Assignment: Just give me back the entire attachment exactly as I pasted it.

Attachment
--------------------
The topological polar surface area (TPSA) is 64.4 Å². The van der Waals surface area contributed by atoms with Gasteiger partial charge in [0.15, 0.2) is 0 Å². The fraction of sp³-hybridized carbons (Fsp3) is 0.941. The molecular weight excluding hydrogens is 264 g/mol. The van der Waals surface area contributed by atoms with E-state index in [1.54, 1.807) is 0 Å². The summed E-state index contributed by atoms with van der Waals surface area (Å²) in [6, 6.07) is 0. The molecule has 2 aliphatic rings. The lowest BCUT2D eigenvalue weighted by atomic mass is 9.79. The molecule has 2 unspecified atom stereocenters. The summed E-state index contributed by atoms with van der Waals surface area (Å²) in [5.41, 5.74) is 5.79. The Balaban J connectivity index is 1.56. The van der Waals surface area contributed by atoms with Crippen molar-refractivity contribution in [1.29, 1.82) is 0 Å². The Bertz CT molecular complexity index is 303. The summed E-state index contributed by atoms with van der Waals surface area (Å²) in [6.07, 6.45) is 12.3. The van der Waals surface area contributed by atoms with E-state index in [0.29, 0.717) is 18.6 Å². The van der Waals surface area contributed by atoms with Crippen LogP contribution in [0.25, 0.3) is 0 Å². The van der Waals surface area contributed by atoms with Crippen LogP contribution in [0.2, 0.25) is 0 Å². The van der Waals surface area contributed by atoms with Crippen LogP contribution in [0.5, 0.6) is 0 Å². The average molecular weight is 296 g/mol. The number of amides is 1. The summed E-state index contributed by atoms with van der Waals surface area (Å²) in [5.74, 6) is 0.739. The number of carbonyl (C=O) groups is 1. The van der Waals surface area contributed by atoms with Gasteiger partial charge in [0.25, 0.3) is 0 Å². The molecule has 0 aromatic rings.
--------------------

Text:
The topological polar surface area (TPSA) is 64.4 Å². The van der Waals surface area contributed by atoms with Gasteiger partial charge in [0.15, 0.2) is 0 Å². The fraction of sp³-hybridized carbons (Fsp3) is 0.941. The molecular weight excluding hydrogens is 264 g/mol. The van der Waals surface area contributed by atoms with E-state index in [1.54, 1.807) is 0 Å². The summed E-state index contributed by atoms with van der Waals surface area (Å²) in [6, 6.07) is 0. The molecule has 2 aliphatic rings. The lowest BCUT2D eigenvalue weighted by atomic mass is 9.79. The molecule has 2 unspecified atom stereocenters. The summed E-state index contributed by atoms with van der Waals surface area (Å²) in [5.41, 5.74) is 5.79. The Balaban J connectivity index is 1.56. The van der Waals surface area contributed by atoms with Crippen molar-refractivity contribution in [1.29, 1.82) is 0 Å². The Bertz CT molecular complexity index is 303. The summed E-state index contributed by atoms with van der Waals surface area (Å²) in [6.07, 6.45) is 12.3. The van der Waals surface area contributed by atoms with E-state index in [0.29, 0.717) is 18.6 Å². The van der Waals surface area contributed by atoms with Crippen LogP contribution in [0.25, 0.3) is 0 Å². The van der Waals surface area contributed by atoms with Crippen LogP contribution in [0.2, 0.25) is 0 Å². The van der Waals surface area contributed by atoms with Crippen LogP contribution in [0.5, 0.6) is 0 Å². The average molecular weight is 296 g/mol. The number of amides is 1. The summed E-state index contributed by atoms with van der Waals surface area (Å²) in [5.74, 6) is 0.739. The number of carbonyl (C=O) groups is 1. The van der Waals surface area contributed by atoms with Gasteiger partial charge in [0.25, 0.3) is 0 Å². The molecule has 0 aromatic rings.